To her right, the land rose gradually to a series of hills, divided into a patchwork of small farms and groves of olive and lemon trees. The harvest had long since been gathered in, so they were largely bare of any foliage or fruit. Beyond the first rank of hills, she could see the smoke from what appeared to be a collection of camp fires. This struck her as odd, as she had not heard of any mercenary companies of condottieri, being based in the area. The companies rarely campaigned during the winter, and their members generally used the time to return to their home villages to fritter away their spoils of war before returning to the internecine wars of the Italian principalities and dukedoms in the Spring. Italy had existed in a state of almost permanent warfare between highly paid mercenary companies for over three hundred years, and it was an accepted fact of life that at any given time there would be a city somewhere under siege. She resolved to ask in Ravenna if anyone had heard any rumours of such unusual activity. As a member of a trading company, it paid to be well informed about such matters, if only to be able to protect your own interests.
Before long, the walls of the city came into sight and after finding an inn where she could leave her horse to be fed and watered, she made her way to the merchants quarter and the docks in search of the wine trader Signor Bompanzini. There seemed to be a lot more activity than usual, with horse drawn carts laden with food and other supplies leaving the city in all directions. It is said that an army marches on its stomach, and in this case a substantial army must be preparing itself for action.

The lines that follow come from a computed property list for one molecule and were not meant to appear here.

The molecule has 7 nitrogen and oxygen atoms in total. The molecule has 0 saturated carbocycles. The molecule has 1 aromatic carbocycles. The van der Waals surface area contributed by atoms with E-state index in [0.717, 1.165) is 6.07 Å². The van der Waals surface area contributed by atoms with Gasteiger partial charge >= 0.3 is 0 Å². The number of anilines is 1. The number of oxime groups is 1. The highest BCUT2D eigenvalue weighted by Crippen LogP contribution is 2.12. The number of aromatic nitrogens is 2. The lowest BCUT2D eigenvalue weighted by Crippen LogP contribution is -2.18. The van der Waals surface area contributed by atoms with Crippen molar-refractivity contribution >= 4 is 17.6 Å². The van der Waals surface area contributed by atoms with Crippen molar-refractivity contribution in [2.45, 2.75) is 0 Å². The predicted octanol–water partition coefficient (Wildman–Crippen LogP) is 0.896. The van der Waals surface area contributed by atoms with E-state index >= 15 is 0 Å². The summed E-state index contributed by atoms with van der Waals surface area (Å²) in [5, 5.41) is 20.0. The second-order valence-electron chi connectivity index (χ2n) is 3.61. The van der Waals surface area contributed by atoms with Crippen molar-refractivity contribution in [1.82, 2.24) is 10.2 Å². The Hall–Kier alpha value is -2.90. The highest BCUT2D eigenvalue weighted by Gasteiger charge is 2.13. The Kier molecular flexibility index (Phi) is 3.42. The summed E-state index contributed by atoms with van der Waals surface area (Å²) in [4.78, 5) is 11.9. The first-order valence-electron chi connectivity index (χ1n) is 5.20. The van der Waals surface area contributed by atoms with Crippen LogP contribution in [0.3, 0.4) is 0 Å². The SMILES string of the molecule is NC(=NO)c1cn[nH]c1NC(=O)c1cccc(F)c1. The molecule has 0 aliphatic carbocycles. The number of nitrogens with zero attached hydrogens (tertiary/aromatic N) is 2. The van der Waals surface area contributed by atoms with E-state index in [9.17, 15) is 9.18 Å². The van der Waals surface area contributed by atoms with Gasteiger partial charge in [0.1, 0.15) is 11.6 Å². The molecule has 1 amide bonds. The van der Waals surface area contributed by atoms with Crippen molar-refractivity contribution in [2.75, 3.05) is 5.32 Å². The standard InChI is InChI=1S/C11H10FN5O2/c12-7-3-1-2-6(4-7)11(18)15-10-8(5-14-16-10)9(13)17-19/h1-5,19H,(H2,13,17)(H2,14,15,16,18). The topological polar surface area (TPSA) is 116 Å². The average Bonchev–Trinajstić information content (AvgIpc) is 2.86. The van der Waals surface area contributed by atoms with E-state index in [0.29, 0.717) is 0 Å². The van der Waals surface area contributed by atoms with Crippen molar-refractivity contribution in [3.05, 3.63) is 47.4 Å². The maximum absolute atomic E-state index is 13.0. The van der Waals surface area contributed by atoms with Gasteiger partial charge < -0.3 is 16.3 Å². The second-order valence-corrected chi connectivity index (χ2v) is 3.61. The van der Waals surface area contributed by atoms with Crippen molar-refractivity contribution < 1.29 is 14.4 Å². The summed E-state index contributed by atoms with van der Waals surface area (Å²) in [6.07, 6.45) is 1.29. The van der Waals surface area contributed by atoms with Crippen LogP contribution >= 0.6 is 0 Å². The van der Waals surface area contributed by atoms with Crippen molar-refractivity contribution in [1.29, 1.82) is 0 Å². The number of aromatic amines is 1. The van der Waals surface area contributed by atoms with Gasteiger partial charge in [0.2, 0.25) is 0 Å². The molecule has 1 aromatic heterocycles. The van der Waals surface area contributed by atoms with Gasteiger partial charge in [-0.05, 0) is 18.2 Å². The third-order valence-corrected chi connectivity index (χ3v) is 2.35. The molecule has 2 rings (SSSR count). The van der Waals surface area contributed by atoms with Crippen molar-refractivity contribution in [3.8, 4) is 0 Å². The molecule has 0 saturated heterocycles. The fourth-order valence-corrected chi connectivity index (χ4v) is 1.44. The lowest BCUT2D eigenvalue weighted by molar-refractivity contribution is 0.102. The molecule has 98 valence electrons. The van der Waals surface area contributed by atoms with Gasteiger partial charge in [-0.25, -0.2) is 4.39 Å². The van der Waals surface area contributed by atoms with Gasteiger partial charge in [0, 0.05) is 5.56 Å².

She hailed a passing ox cart, piled high with barrels of wine and bales of hay.
"Business is good, I see - who's buying?"
"Who wants to know", the somewhat surly carter replied.
"A ducat if you tell me where you are headed, and another if you can direct me to Signor Lucio Bompanzini"
The carter needed no further encouragement to reply.
"Bompanzini has an office down by the docks - just follow this street and turn left past the main square, you can't miss it. As for the business - where have you been living, under a rock? Somebody's hired Sir Roger de Montfort's Black Company, and kept it bloody quiet too. First thing anybody knew about it is when they pitched up a couple of miles from here and started spending gold like it was going out of fashion. Whoever's hired them has either got very deep pockets, or has got their eye on a big prize. Now, if you'll excuse me, I must be on my way"
Donatella flipped the carter the promised two ducats, and made her way slowly against the prevailing traffic following the directions she had been given. Perhaps Bompanzini would be able to shed more light on the situation?